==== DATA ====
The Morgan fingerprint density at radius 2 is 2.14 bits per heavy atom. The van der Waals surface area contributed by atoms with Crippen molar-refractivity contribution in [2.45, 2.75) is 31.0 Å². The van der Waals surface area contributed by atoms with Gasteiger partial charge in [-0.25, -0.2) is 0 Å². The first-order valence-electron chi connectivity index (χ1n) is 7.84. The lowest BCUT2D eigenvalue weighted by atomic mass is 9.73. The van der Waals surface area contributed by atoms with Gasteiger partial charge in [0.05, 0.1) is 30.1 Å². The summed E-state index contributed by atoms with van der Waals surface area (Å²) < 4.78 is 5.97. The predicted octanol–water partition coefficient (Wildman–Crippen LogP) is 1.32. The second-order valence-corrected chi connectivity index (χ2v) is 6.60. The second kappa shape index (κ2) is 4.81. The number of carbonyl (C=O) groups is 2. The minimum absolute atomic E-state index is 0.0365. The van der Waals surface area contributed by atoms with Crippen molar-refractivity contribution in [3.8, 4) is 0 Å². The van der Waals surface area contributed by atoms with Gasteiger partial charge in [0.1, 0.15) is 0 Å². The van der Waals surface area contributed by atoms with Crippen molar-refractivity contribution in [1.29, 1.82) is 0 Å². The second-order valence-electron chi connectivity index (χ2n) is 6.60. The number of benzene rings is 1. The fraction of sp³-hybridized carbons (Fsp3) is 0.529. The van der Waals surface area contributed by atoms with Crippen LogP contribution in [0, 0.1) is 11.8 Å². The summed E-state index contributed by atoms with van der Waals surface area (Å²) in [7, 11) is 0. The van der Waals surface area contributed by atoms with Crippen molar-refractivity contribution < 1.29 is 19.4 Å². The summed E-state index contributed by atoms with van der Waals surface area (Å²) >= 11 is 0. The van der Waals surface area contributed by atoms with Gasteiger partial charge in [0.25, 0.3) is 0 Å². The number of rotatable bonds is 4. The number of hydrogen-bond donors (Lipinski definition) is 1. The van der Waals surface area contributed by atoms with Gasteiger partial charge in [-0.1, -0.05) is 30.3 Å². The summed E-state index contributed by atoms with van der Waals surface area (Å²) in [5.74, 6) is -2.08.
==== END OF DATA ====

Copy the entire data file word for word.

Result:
The Morgan fingerprint density at radius 2 is 2.14 bits per heavy atom. The van der Waals surface area contributed by atoms with Crippen molar-refractivity contribution in [2.45, 2.75) is 31.0 Å². The van der Waals surface area contributed by atoms with Gasteiger partial charge in [-0.25, -0.2) is 0 Å². The first-order valence-electron chi connectivity index (χ1n) is 7.84. The lowest BCUT2D eigenvalue weighted by atomic mass is 9.73. The van der Waals surface area contributed by atoms with Gasteiger partial charge in [0.05, 0.1) is 30.1 Å². The summed E-state index contributed by atoms with van der Waals surface area (Å²) < 4.78 is 5.97. The predicted octanol–water partition coefficient (Wildman–Crippen LogP) is 1.32. The second-order valence-corrected chi connectivity index (χ2v) is 6.60. The second kappa shape index (κ2) is 4.81. The number of carbonyl (C=O) groups is 2. The minimum absolute atomic E-state index is 0.0365. The van der Waals surface area contributed by atoms with Crippen molar-refractivity contribution in [3.8, 4) is 0 Å². The van der Waals surface area contributed by atoms with Gasteiger partial charge in [0.1, 0.15) is 0 Å². The van der Waals surface area contributed by atoms with Crippen molar-refractivity contribution in [1.29, 1.82) is 0 Å². The second-order valence-electron chi connectivity index (χ2n) is 6.60. The number of benzene rings is 1. The fraction of sp³-hybridized carbons (Fsp3) is 0.529. The van der Waals surface area contributed by atoms with Crippen LogP contribution in [0, 0.1) is 11.8 Å². The summed E-state index contributed by atoms with van der Waals surface area (Å²) in [7, 11) is 0. The van der Waals surface area contributed by atoms with Crippen molar-refractivity contribution < 1.29 is 19.4 Å². The summed E-state index contributed by atoms with van der Waals surface area (Å²) >= 11 is 0. The van der Waals surface area contributed by atoms with Gasteiger partial charge in [0.25, 0.3) is 0 Å². The number of rotatable bonds is 4. The number of hydrogen-bond donors (Lipinski definition) is 1. The van der Waals surface area contributed by atoms with Gasteiger partial charge in [-0.1, -0.05) is 30.3 Å². The summed E-state index contributed by atoms with van der Waals surface area (Å²) in [5.74, 6) is -2.08.